Phil Gordon, the Mayor of Phoenix, Arizona states that the housing bailout legislation is a great start but falls short to stop the mortgage meltdown being experienced today. Today Mayor Gordon will meet in Washington, D.C with House Speaker Nancy Pelosi and other lawmakers to fight for additional funding for the first time home buyers. He states that the new housing bailout will help those with troubled mortgages but does not help the first time home buyers; something Mayor Gordon wants changed.
According to Gordon, “We got hit particularly hard because most of our foreclosures are as a result of the sub-prime. While people have been losing jobs here, (it’s) nowhere near the rate of the rest of the country.” Gordon goes on to say the speculators are to blame for a lot of the mortgage meltdown by adding, “The fundamentals of Arizona are strong. People are still coming here, jobs are still growing. But there were so many speculators who bought homes to make a profit on.” Gordon believes mortgages should not be a vehicle to profit but should be meant to raise a family. This is a sentiment that is shared with many families and potential home owners that are hoping for a break for the first time home buyer.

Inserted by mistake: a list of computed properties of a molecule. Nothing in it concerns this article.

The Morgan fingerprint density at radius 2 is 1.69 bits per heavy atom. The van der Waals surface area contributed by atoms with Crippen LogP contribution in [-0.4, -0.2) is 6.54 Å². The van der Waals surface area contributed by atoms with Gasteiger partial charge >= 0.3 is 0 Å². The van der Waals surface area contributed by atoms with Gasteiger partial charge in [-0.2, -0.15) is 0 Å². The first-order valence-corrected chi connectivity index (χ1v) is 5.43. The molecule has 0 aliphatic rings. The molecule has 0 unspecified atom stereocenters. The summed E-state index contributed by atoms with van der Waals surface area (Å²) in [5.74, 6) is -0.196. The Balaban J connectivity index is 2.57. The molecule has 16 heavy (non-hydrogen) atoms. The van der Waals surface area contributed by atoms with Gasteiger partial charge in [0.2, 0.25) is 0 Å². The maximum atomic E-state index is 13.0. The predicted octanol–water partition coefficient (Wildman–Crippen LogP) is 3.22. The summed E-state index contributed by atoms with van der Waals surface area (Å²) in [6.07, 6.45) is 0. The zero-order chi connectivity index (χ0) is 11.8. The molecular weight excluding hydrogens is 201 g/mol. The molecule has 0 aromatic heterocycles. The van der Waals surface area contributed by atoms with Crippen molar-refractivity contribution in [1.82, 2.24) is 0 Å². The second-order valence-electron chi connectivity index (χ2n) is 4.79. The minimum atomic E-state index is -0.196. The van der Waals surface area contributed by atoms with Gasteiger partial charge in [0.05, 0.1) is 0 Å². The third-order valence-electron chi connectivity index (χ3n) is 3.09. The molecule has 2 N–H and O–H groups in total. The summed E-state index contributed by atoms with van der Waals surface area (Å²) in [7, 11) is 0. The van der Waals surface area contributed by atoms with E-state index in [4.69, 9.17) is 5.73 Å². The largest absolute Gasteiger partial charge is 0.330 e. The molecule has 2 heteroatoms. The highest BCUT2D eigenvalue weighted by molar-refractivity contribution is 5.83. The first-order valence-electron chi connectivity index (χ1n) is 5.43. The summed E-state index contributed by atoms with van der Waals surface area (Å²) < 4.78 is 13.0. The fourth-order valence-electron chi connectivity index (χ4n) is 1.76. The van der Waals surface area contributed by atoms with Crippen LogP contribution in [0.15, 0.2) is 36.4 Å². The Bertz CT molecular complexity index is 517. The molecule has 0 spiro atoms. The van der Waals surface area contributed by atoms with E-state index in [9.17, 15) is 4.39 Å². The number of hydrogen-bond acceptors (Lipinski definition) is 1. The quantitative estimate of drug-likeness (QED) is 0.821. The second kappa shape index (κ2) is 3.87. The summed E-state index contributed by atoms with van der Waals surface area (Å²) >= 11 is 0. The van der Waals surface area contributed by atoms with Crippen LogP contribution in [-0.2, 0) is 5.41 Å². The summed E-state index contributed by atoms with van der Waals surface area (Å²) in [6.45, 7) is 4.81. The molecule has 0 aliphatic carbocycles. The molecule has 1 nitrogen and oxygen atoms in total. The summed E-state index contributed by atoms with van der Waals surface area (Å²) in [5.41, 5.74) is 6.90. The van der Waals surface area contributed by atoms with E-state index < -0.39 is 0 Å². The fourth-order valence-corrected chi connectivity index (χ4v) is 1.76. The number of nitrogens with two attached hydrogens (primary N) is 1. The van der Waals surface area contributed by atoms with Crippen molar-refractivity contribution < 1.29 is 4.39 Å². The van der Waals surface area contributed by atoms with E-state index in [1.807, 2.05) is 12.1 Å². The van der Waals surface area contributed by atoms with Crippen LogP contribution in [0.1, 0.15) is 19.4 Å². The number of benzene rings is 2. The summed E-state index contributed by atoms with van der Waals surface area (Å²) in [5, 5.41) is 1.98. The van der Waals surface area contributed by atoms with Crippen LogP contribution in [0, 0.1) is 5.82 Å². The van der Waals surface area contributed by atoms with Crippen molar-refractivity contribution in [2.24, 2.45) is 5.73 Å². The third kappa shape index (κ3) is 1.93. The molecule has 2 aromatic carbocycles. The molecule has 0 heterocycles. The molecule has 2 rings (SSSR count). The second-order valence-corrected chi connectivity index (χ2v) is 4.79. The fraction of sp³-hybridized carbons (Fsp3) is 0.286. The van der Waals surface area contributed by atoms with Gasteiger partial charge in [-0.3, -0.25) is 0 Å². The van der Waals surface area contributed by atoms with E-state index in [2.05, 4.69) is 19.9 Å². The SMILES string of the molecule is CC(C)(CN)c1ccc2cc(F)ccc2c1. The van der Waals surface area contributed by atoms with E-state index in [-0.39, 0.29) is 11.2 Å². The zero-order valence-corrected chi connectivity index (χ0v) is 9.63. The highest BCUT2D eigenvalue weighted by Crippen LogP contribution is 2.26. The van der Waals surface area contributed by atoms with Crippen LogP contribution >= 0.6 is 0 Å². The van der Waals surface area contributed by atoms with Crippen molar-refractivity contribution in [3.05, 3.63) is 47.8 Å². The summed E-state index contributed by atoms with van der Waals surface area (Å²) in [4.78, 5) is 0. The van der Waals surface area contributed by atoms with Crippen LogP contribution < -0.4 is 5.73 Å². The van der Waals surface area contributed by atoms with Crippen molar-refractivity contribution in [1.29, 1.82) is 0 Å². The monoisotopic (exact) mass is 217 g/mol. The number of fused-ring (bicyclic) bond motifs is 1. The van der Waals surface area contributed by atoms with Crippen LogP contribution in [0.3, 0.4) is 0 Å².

This past weekend, the Senate approved the housing bailout legislation that was primarily designed to aid troubled homeowners and slow down the rate of foreclosures. President Bush is expected to sign this legislation this week. The legislation includes provisions that will also help families that are in no danger of losing their home as well. One of the money-saving provisions that is hidden deep inside the housing bill includes changes for reverse mortgages.
A loan against home equity that is not required to be paid until the house is sold or the homeowner dies is a reverse mortgage. To qualify for a reverse mortgage the homeowner(s) must be 62 years of age or older. A reverse mortgage can offer the much needed income for the retired individual or couple who have gathered a lot of equity but little in savings. The bill has addressed two aspects of the reverse mortgage that has made it less than attractive to potential borrowers; fees and loan limitations.
Most reverse mortgage borrowers will pay a hefty upfront fee which will reduce the total amount of money that is available to borrow. The housing bill will limit the origination fees for federally insured reverse mortgages on loans up to $200,000 of a homes value to 2% with an additional 1% for up to $6,000 over $200,000.
The amount of the reverse mortgage is based on the current interest rate, the home’s value and the borrower’s age. Previously the maximum home value for a federally insured reverse mortgage topped at $200,160 to $362,790 and was dependant on the homeowner’s location. The restrictions prevented the homeowner in a high cost area form getting the most out of the equity in their home. The legislation bill has raised the maximum home value to $625,500 resulting in homeowners living in high cost areas to qualify for a larger reverse mortgage loan.